Mahasweta Devi – a writer-activist’s literary tribute to the civilizational graces of the adivasis

a symposium on women who made a difference

Excerpt from “The adivasi Mahashweta” [Mahasweta] by https:y in 540, August 2004 | Read the full article here >>

DO I know Mahashweta Devi ? Perhaps, I do. Perhaps not. […]

In the mid-90s, I decided to give up academic life and enter the world of the adivasis. The organization founded for this purpose was called ‘bhasha’ to represent the ‘voice of the adivasis’. Since the work was to be in remote adivasi villages, my colleagues felt that we should institute an annual lecture on adivasis in Baroda. We decided to name it after Verrier Elwin.

Every time we started short-listing speakers for the Elwin lecture, Mahashweta Devi’s name would come up first. […]

Her Elwin lecture was deeply moving. She had no written script. She spoke of the civilizational graces of the adivasis, of how our society had mindlessly destroyed the culture of our great continent, and how the innocents had been brutalised. She described the context in which the infamous Criminal Tribes Act, 1871 was introduced, the process of denotification in 1952 and the plight of the nomadic communities in India ever since. The DNTs (Denotified Tribals) are human beings too, she said. She then narrated the gruesome episode of the custodial death of Budhan Sabar in Purulia in February, a day before we first met her at the Vidyasagar University. […]

What is the source of her remarkable memory, the frightening economy of her words, that great simplicity which having distributed life between the necessary and the unnecessary, shuns all that is unnecessary?

Source: 540 Ganesh N. Devy, The adivasi Mahashweta
Address :
Date Visited: Wed Oct 24 2012 19:04:37 GMT+0200 (CEST)

Sukhada Tatke, The Hindu, Books, MUMBAI, January 23, 2014

The first Dalit writer of West Bengal, he is possibly the only convict-turned-rickshawpuller in the world who has more than 10 books and 100 essays published.

His name is Manoranjan Byapari but he has little to do with entertainment or trade. His life, too, is a lengthy chronicle of opposites. He is possibly the only convict-turned-rickshawpuller in the world who has more than 10 books and 100 essays published.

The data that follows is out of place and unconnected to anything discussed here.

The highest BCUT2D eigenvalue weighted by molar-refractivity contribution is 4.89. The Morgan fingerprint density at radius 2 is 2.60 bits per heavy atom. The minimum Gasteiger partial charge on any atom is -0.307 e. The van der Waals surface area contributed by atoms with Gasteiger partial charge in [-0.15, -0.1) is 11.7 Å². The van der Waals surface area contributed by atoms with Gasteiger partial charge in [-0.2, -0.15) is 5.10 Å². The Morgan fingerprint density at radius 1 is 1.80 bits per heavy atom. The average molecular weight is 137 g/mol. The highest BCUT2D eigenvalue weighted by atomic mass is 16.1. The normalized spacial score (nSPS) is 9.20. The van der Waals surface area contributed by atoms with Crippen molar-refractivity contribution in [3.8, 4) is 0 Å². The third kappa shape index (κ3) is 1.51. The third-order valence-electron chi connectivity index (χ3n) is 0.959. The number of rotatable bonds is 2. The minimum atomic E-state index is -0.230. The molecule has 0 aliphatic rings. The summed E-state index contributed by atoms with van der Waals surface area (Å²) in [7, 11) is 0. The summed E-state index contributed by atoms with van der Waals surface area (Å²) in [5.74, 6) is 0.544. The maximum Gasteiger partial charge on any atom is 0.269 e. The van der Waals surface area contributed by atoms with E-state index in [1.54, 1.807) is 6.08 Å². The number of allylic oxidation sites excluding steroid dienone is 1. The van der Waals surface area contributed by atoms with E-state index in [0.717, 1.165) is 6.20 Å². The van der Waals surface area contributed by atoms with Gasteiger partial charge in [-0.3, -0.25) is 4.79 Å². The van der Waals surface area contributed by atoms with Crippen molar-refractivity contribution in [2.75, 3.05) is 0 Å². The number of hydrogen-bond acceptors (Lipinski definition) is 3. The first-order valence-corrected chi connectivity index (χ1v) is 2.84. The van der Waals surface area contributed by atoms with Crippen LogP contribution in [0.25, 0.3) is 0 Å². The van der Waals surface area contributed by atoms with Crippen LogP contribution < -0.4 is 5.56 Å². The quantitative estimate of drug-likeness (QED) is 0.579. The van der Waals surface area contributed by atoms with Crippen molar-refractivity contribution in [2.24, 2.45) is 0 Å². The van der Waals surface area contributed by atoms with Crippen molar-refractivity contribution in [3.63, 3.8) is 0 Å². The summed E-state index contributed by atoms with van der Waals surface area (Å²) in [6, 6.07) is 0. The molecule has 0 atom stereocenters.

Mr. Byapari’s tale of 63 years transports the listener to a Dickensian world. […]

The fellow inmate started teaching Mr. Byapari the Bangla alphabet. “In jail, I started going to the library. We won the case and my jail term was brought down. In the two years I spent in jail, I managed to read only two books because I was very slow. So when I got out, I had an insatiable appetite for more. I got a job as rickshawpuller and started reading anything that came my way. If I found a piece of paper on the street with words on it, I would pick it up to read.”

Reading became his source of empowerment. But one coincidence changed the course of his life. “I came across a word whose meaning I couldn’t find. One day, a woman got into my rickshaw and I asked her what jijibisha meant. The woman answered: ‘a will to live.’ Grateful, I showed her the book I was reading: Agnigarbha, a collection of short stories by Mahasweta Devi,” he said. The word appeared like a leitmotif in the book.

The woman then asked him to write a story for a magazine she was bringing out. He told her that he knew only how to read. “She told me to come back to her with the story. She scribbled her name on a piece of paper: Mahasweta Devi.” The rest, as they say, is history.

He continued writing on various issues, and without his knowing, he became credited with being the first ever Dalit writer of West Bengal. This year, he was honoured with the highest literary prize in the State: Paschimbanga Bangla Akademi Award. He is working on a book on the life of labour leader Shankar Guha Niyogi.

Source: Manoranjan Byapari: from fetters to letters – The Hindu
Address :
Date Visited: 14 March 2024

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